H. P. Lovecraft Film Festival: Best of 2019

When I attended the NecronomiCon in Providence last summer, I had the opportunity to view a number of the Film Festival candidates and to offer my opinions on some of them, if not an actual vote on which ones I thought were the best.

So I’m not surprised to see some of the films on this latest DVD from the Film Festival, although I am a little disappointed that other short films I did like were not included.

The Colour

Ammi Pierce and the meteorite

This German adaptation of The Colour Out of Space is a wonderfully done 10-minute stop animation film with some interesting live effects: Steam rises from the tea kettle, smoke or mists curl around within the rooms of an old house and, best of all, blue goop drips upward from between the slats of the wooden floor.

Ammi Pierce is writing in his journal as if he’s addressing his long deceased friend–presumably Nahum Gardner, although that name is never used.

In this version of the story, there was no Gardner family to be afflicted by whatever came in with the meteorite from outer space, and what happened 50 years ago occurred on a remote farm that Ammi and his friend worked together. It also appears as if Ammi has been living in the old house alone ever since the disaster, with the glowing meteorite sitting in a back room.

Meteorite Drawn to the well

The meteorite’s glow projects silent images upon the wall; Ammi watches and remembers that day when it came shooting down from the sky and crashed into the well. Ammi looked away from the light, but his friend was drawn toward it, even fighting Ammi when he tried to stop him from going to the well to meet his doom.

At last, Ammi takes a sledgehammer and goes out to deal with the meteorite once and for all. Hitting it isn’t really a good idea, but I suppose at this point he’s past caring.

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The Whisperer in Darkness

Sketch of a Mi-Go on Round HillOne of my earliest reviews on this blog was of the HP Lovecraft Historical Society’s film version of Lovecraft’s story.  HPLHS has returned to The Whisperer in Darkness a second time for the latest episode of Dark Adventure Radio Theatre.

This audio play is especially noteworthy in that it’s been produced, rehearsed, and recorded during these months that much the world has been shut down by the COVID-19 virus; since in-person meetings were impossible, the work was done by a number of individuals in separate locations.

While the film version of The Whisperer in Darkness expanded on Lovecraft’s original short story, adding new characters and a third act after Albert Wilmarth’s panicked exit from the Akeley farmhouse, this audio adaptation is trimmed down, even for a DART drama.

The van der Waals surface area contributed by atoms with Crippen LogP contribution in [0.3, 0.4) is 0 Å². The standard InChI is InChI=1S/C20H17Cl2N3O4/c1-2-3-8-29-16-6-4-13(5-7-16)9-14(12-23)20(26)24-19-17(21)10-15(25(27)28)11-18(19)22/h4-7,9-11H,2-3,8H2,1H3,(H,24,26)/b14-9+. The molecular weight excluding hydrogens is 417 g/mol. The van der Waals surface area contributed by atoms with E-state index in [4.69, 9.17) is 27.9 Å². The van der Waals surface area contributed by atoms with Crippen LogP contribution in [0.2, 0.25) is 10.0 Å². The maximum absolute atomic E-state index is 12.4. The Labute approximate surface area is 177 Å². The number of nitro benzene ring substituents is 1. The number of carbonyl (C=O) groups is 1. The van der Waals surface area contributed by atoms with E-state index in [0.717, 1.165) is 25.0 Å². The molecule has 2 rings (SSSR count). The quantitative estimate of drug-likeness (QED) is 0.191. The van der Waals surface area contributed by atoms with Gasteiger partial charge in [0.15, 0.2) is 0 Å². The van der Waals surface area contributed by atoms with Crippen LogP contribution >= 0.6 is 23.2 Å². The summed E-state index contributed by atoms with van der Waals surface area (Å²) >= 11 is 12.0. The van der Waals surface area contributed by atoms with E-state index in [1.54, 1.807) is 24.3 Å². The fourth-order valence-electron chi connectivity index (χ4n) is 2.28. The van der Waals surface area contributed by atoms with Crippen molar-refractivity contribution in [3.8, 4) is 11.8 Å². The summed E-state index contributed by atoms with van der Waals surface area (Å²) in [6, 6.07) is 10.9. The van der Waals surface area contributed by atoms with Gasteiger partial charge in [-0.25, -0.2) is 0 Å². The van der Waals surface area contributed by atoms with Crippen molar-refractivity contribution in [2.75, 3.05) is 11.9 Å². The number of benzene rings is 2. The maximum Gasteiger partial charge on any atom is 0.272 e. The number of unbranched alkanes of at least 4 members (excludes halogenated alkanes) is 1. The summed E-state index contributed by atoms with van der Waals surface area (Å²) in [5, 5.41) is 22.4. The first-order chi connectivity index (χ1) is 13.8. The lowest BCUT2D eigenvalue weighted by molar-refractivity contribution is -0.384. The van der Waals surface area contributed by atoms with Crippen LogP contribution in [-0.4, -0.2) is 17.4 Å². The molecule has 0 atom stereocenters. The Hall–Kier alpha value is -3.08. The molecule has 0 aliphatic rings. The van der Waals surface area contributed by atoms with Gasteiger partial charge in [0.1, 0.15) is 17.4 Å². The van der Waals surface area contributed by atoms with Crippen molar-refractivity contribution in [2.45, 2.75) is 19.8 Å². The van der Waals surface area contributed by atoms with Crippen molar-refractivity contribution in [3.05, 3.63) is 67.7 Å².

Akeley and WilmarthWilmarth’s correspondence with a man who claims to have proof that old legends of flying creatures from other worlds living in the remote hills of Vermont are not only true, but that these beings still exist, as well as his subsequent trip to Vermont are told via “found footage.” Most of the recordings are in the form of wax Dictaphone cylinders dated from the winter of 1927 through September 1928.

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Best of H. P. Lovecraft Film Festival: Vol. 2

The second part of this anthology of the best short films from the annual Festival. There are more adaptations of Lovecraft stories on this DVD than on Part 1.

The Shunned House (2012)

This is a modern-day and pretty good retelling of Lovecraft’s story. Water drips from the leaf-clogged end of a gutter spout as Uncle Eli Whipple and his nephew Robert drive up to the house and park in the street out front.

“Jesus!” exclaims Robert as he looks it over. “Did they build this place knowing it was going to be a haunted house?”

The Shunned House

I’ve been to the Shunned House. It doesn’t look like this.

Later dialog will establish that Eli often goes on this sort of ghost-hunting adventure, and his nephew enjoys going along. The pair has brought along electronic equipment and a camcorder. Robert records his uncle as they enter the house; Eli makes an introductory statement about the Shunned House’s long history of “pain, suffering, misery, death.”

The dripping from the gutter stops abruptly as they go inside.

As they go down into the basement, Uncle Eli continues to tell us pretty much the same story of the people who died in the house or suffered strange illnesses as related in Lovecraft’s original story, but with the date of events moved up from the Colonial era to the 19th and 20th century. Robert makes note of a vaguely man-shaped dark patch on one wall, but his uncle says it’s probably water damage.

They settle down to set up their equipment. When Robert turns on the EMF detector, it fairly shrills with whatever energy it’s picking up. After checking the batteries, he decides that it’s malfunctioning and turns it off again while Eli carries on with his story.

Unnoticed by either man, that dark patch spreads across the ceiling.

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Haunted Palace

This film has been on my mind for a long time. A quick search of my own blog reviews shows me that I’ve mentioned it 4 times over the past 6 years:

“The same sort of thing happened to Vincent Price and Debra Paget in The Haunted Palace, and Debra stuck around too. Portrait of Joseph CurwinI don’t know why. It never ends well. When your husband’s been possessed by an evil ancestor he strongly resembles, it’s much more reasonable to leave your stately haunted home for a little while and wait to see if he has the willpower to reassert his own personality from a safe distance.”

-2014, Night of Dark Shadows

“…the Poe’d-up Haunted Palace, starring Vincent Price and Debra Paget in a Victorian gothic version with putty-faced mutants roaming the misty streets of Arkham.”

2016, The Case of Charles Dexter Ward